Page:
But it is not just East European democracies that are facing challenges. Liberal democracy itself, whose triumph seemed so certain with the end of the Cold War, today appears in a much more precarious position.  Have we learned the wrong lessons from what in 1989 seemed easy and unquestionable wins for democracy and market capitalism? What new lessons can we draw from taking a closer look at East European communism and the way it fell apart? What does the East European experience teach us about how we think about democracy and about creating and sustaining accountable governments? How do the East European transitions from a state-run to a market economy shine light on competing notions of equality, justice, and fairness? What do post-communist nostalgia and the ways the past is remembered tell us about the future of the democratic project in Eastern Europe and about the rise of populism in the region and beyond? These are some of the questions that we will be addressing by looking at a variety of sources including memoirs, ethnography, and film.

Course Guide Link: Poli Sci 659

Level: Advanced
Fulfills: REECAS MA, undergraduate certificate (group II), graduate certificate, doctoral minor course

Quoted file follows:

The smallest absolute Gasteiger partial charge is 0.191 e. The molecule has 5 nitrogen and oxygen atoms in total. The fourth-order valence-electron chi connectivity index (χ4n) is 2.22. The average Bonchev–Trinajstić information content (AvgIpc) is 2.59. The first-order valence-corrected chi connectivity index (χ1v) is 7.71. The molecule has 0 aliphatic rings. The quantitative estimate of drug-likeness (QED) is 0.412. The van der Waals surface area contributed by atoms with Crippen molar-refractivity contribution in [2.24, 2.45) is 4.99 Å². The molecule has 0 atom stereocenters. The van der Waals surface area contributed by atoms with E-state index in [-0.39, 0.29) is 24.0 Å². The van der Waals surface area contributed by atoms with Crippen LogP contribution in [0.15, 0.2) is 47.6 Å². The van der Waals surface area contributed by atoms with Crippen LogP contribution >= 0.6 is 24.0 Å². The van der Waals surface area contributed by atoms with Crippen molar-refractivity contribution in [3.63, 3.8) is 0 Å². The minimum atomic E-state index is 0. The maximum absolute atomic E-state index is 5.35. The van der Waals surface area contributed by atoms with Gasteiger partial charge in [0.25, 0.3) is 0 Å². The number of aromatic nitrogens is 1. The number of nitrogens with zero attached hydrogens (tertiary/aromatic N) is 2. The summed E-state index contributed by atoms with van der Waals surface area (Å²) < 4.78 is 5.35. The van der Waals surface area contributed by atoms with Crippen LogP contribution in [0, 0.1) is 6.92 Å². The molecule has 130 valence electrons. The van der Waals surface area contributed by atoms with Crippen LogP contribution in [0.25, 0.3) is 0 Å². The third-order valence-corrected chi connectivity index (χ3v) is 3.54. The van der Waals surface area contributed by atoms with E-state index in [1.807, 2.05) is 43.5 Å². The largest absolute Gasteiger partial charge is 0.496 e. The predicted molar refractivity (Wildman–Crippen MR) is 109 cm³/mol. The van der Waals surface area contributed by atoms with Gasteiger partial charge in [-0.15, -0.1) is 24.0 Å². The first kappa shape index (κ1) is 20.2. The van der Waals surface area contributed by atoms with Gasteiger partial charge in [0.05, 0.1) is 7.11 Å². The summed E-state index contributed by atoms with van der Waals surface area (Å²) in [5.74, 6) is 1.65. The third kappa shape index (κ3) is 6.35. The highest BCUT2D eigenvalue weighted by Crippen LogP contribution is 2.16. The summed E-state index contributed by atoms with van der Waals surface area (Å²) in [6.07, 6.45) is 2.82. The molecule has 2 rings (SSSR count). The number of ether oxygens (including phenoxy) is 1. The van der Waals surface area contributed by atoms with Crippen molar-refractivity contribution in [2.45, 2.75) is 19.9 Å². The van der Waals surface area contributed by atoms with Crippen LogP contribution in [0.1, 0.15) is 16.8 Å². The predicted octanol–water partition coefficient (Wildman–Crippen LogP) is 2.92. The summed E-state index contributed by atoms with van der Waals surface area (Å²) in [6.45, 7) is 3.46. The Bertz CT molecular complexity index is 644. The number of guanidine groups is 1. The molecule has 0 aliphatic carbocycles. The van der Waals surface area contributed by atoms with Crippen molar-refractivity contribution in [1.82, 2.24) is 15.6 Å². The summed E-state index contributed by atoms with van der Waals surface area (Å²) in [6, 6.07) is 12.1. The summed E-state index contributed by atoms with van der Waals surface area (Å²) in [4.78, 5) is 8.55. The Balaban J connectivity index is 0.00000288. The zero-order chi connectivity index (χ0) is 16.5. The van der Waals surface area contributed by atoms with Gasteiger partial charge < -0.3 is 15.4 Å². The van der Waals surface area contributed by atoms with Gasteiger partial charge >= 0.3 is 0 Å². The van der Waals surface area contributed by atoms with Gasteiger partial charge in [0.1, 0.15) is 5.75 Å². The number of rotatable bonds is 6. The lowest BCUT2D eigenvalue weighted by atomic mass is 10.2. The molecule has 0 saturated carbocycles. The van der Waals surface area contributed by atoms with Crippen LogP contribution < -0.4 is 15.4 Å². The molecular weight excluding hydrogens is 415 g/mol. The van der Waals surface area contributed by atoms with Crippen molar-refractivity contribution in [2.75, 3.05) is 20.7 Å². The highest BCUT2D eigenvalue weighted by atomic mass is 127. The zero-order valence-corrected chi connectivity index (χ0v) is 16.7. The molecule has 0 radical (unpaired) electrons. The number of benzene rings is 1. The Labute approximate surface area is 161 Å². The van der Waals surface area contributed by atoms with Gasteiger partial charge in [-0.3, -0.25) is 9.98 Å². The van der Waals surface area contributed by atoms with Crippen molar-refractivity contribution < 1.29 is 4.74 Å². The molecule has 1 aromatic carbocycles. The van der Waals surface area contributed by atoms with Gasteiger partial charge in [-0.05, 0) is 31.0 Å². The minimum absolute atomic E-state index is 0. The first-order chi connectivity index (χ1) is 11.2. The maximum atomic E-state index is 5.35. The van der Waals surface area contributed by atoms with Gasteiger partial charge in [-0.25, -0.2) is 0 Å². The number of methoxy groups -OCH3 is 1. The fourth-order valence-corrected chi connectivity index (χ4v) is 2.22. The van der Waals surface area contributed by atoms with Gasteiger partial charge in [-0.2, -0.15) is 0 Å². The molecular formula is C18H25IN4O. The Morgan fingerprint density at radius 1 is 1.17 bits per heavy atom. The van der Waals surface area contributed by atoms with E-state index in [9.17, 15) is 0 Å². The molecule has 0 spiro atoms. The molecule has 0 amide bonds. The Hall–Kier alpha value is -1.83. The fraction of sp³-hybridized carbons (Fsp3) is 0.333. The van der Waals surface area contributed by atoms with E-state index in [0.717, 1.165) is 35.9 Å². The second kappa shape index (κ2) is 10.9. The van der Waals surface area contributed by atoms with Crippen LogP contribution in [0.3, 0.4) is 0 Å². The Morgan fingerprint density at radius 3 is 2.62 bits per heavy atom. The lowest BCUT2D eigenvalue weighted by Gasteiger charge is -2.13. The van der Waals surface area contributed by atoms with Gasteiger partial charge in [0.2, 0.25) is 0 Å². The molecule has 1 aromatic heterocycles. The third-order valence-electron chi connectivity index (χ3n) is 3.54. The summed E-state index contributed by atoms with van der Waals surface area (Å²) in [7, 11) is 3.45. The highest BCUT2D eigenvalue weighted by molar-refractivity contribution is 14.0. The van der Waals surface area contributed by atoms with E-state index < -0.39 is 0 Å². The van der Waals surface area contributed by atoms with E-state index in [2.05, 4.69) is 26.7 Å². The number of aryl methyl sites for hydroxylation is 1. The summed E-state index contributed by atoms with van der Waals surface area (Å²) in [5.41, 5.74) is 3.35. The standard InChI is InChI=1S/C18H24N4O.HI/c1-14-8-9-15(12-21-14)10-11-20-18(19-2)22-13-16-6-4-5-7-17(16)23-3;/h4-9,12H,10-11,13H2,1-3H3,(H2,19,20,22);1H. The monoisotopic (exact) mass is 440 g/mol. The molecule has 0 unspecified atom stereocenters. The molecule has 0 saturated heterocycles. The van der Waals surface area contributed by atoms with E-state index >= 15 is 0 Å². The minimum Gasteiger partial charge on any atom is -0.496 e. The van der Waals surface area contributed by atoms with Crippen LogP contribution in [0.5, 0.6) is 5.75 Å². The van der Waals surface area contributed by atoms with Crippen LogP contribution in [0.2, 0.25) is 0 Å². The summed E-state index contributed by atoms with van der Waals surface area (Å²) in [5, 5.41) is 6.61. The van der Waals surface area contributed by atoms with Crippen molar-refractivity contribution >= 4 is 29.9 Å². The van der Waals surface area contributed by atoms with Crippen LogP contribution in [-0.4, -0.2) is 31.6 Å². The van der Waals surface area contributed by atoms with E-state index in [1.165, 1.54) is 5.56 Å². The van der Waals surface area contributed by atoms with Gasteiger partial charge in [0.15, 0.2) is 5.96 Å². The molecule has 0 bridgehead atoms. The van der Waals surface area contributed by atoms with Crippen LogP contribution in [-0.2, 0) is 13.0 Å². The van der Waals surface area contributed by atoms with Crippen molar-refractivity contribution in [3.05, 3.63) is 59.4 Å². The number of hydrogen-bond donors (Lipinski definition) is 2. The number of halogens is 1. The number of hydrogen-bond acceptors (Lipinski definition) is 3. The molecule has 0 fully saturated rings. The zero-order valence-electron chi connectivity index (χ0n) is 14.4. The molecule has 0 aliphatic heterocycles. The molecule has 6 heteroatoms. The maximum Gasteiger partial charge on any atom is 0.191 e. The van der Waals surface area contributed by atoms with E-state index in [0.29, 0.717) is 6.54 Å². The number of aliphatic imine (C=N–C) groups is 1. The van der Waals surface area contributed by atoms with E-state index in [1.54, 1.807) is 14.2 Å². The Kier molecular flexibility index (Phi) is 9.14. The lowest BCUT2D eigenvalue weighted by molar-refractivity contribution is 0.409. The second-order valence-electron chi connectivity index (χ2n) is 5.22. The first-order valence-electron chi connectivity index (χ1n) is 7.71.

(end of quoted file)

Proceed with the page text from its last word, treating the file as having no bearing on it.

Breadth: Social Science
Prerequisites: Sophomore standing and Poli Sci 120 or 182 (or Poli Sci 106 or 186 taken prior to fall 2017), graduate student, or consent of instructor

Poli Sci 401-003 - Global Access to Justice

Instructor: Kathryn Hendley
Lecture T/Th 8:00-9:15

Led by Professor Kathryn Hendley, this class will explore the roles played by lawyers around the world. If you’ve ever wondered why lawyers are so much more politically relevant in the U.S. than in Russia, this could be the class for you. The course will begin by comparing the various approaches to legal education, but most of the semester will be devoted to studying the different types of lawyers, such as litigators, prosecutors, in-house lawyers, public interest lawyers, etc. The main cases will be Russia, China, and the US, though the experiences of lawyers in Eastern Europe, Central Asia and other countries will also be included.  Through the readings and classroom discussion, students will come to understand the similarities and differences between each type of lawyer, depending on the larger political context. The class will also study the variations in the expectations that clients place on their lawyers and the extent to which lawyers fulfill these expectations. If you have questions, please contact Professor Hendley (khendley@wisc.edu).

Course Guide Link: Poli Sci 401-003

Level: Intermediate
Fulfills: REECAS Group II (History & Social Sciences)
Breadth: Social Science
Prerequisites: Sophomore standing

Featured Language - Kazakh (Advanced)

LCA Lang 532 – Fifth Semester Kazak
TR 9:30 – 10:45
Level: Advanced
3 Credits

Kazakh is a Turkic language, closely related to Turkish, Uzbek, Tatar, and others. It is spoken by about 11 million people in Kazakhstan, China, Mongolia, Turkey, Uzbekistan, Tajikistan, Turkmenistan, Russia, and Iran. Kazakh is on the US State Department list of critical languages.

For more information about Kazakh at UW-Madison, visit languages.wisc.edu.